“But things could turn around quickly in the world of oil supply, if not demand. We’ll see how fast those new North American wells deplete in the next 12 months or so. We’ll see what happens with energy demand in Europe in the event that the eurozone economy picks up — as is happening in Britain, apparently.
“And indeed, we’ll see how much oil the Saudis pump on, say, Nov. 7 and afterward. Heck, I can envision the Saudis throttling back just to make sure that we in the West — certainly our president for the next four years — know who’s in charge of setting the global oil price.”
One more note about Sandy, and the law of supply and demand: It’s not only bottled water, milk, bread and toilet paper that run out as a storm approaches.
Here’s a snapshot ricocheting around the Internet. It might be from Connecticut. Or it might be someone’s Photoshop wizardry. But if it is, it’s still illustrative…
Readers of a “prepper” mind-set looking for barter items to stockpile… consider yourselves informed.
True, beer doesn’t have much of a shelf life. But rolling papers presumably last forever and take up little space. And latex condoms are good for up to five years, according to Wikipedia. (If it’s on the Internet, it must be true, right?)
“HOW STUPID!” reads a comment at The 5’s blogsite. “I couldn’t believe, when I heard the stock market was shut down by this exotic thunderstorm.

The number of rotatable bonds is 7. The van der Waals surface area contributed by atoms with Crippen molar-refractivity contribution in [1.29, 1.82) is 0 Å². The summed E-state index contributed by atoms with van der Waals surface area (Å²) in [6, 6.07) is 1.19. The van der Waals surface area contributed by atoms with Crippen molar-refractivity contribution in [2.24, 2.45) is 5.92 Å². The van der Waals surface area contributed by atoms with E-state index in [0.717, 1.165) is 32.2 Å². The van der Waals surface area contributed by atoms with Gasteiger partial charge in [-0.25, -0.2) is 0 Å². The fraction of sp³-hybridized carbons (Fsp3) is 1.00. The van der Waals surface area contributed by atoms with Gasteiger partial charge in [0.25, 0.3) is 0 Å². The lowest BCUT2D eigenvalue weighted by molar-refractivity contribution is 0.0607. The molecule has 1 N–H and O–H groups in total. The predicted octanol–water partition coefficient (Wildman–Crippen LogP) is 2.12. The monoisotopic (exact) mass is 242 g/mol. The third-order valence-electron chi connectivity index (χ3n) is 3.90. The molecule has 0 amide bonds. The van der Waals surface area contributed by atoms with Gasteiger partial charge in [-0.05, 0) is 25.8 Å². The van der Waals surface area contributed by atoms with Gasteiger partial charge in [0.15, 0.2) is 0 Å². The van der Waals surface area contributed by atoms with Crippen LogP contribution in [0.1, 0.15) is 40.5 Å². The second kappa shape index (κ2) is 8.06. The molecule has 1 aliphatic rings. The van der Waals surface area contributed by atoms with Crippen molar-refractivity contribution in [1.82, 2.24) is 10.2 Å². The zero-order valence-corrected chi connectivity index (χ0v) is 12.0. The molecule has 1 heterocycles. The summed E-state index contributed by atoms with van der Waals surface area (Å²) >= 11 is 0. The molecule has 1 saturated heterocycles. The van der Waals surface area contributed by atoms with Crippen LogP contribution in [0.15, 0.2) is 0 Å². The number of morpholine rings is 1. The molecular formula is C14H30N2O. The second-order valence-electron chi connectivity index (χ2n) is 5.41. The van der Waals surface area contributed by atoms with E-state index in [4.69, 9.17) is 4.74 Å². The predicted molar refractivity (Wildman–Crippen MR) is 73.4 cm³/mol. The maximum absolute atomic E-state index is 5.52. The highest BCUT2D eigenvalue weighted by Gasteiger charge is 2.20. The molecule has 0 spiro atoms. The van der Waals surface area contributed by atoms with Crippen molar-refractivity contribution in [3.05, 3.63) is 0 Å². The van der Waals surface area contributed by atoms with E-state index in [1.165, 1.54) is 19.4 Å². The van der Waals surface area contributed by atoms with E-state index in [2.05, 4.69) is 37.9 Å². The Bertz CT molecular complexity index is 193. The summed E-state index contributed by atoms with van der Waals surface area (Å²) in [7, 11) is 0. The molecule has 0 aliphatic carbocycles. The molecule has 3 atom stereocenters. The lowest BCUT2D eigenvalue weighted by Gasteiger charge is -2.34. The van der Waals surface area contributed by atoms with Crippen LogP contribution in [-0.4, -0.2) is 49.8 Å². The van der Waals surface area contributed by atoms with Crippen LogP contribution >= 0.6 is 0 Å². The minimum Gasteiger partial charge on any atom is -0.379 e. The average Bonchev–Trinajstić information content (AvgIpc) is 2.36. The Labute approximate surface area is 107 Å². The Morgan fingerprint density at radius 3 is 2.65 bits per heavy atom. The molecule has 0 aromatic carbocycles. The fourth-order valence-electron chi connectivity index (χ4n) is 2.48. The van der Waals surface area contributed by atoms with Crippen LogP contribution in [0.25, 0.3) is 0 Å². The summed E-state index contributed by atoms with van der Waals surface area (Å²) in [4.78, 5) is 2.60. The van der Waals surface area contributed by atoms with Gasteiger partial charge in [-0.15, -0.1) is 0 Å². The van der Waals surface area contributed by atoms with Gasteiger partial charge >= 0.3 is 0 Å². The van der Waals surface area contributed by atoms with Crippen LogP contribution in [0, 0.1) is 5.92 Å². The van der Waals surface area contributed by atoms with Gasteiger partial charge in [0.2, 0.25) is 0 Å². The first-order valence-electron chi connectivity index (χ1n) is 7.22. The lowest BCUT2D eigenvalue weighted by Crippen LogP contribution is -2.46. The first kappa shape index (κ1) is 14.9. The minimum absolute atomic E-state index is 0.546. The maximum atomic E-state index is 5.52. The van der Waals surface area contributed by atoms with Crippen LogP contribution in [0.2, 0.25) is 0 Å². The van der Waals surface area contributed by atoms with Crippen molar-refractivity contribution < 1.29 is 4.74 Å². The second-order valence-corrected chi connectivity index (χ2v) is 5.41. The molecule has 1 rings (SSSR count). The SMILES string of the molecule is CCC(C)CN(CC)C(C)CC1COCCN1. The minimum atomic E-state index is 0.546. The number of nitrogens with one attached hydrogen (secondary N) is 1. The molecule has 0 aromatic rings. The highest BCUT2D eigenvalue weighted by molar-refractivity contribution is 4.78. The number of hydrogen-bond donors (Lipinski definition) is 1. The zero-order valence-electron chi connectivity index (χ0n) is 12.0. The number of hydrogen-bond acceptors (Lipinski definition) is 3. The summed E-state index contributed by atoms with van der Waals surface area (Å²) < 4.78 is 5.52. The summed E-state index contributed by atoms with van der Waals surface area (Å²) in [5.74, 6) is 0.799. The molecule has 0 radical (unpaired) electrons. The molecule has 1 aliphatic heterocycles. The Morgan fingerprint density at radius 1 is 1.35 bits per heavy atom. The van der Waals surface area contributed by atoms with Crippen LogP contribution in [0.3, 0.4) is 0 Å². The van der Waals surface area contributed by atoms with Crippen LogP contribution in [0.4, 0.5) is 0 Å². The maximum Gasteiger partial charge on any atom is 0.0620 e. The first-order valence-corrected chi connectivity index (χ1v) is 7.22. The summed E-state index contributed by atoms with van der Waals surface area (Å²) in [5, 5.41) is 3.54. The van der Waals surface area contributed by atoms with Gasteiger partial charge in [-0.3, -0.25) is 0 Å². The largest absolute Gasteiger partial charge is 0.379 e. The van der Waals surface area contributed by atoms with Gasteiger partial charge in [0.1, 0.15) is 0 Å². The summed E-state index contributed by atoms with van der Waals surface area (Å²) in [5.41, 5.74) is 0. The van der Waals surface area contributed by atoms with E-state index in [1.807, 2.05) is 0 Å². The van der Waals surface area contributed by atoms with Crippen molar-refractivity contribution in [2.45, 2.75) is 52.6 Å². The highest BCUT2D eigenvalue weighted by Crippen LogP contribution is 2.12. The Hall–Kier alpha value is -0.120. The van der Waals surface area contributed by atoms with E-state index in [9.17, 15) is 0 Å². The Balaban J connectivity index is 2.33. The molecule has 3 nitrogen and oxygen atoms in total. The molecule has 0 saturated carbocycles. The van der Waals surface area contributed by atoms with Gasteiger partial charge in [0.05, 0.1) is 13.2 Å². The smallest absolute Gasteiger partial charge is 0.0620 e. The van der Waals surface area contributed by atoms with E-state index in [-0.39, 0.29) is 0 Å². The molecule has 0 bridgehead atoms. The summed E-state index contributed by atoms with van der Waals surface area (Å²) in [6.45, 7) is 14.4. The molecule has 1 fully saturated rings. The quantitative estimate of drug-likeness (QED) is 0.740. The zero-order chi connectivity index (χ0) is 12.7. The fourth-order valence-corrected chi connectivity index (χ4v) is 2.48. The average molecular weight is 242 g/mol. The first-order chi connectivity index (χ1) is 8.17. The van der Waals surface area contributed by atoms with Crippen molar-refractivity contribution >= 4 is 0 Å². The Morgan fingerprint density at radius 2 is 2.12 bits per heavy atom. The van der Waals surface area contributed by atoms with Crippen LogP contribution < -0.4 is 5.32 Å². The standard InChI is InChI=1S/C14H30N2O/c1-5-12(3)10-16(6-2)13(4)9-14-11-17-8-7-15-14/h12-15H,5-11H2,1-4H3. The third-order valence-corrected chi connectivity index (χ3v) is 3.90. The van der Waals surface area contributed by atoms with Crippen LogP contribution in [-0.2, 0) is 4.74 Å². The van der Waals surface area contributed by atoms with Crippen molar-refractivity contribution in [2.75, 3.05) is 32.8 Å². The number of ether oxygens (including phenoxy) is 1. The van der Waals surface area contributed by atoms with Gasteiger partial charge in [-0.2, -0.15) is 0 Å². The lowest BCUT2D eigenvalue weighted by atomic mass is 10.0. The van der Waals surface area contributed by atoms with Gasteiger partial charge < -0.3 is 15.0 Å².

“My god. The Japanese worked through the entire tsunami and nuke disaster. Hard to believe our grandfathers came from the same country that stormed the beaches of Normandy.”
“For those of you that don’t understand inflation,” a reader writes: “Last week, my standing bakery order went from $6.07 to $7.15.
“It doesn’t sound like a lot, however, that is what 17.79% inflation looks like. Apply that to everything you buy on a regular basis.”
“It was the ’70s,” a reader writes after Byron King’s discussion of the alternative minimum tax (AMT).
“Mortgage rates were 17%. An oil embargo had created huge lines for gas. My employer and I were buying gold and silver. I had finally gotten my accounting degree and was preparing income taxes for my employer’s many companies, and then his personal taxes.
“I thought I had all his bases covered with close to $10,000 put aside for his personal tax deposits, and then I had to look at this fairly new thing, the AMT by the IRS for, quote, ‘the wealthy.’
“This man that I worked for since starting college was truly an entrepreneur. Numerous businesses and employees, who supported the employees’ families. Long story short, the AMT cost him an additional $36,000 in additional income taxes that year. Back in the ’70s, that was a good size chunk of change and was equivalent to one employee’s very good annual wage.
“Now, unfortunately, project that to 2012 dollars and there will be many ‘entrepreneurs’ getting one big tax surprise with this AMT. Now, how many family living wage jobs will that equate to?
“Wasn’t there a revolution once about taxation without representation?”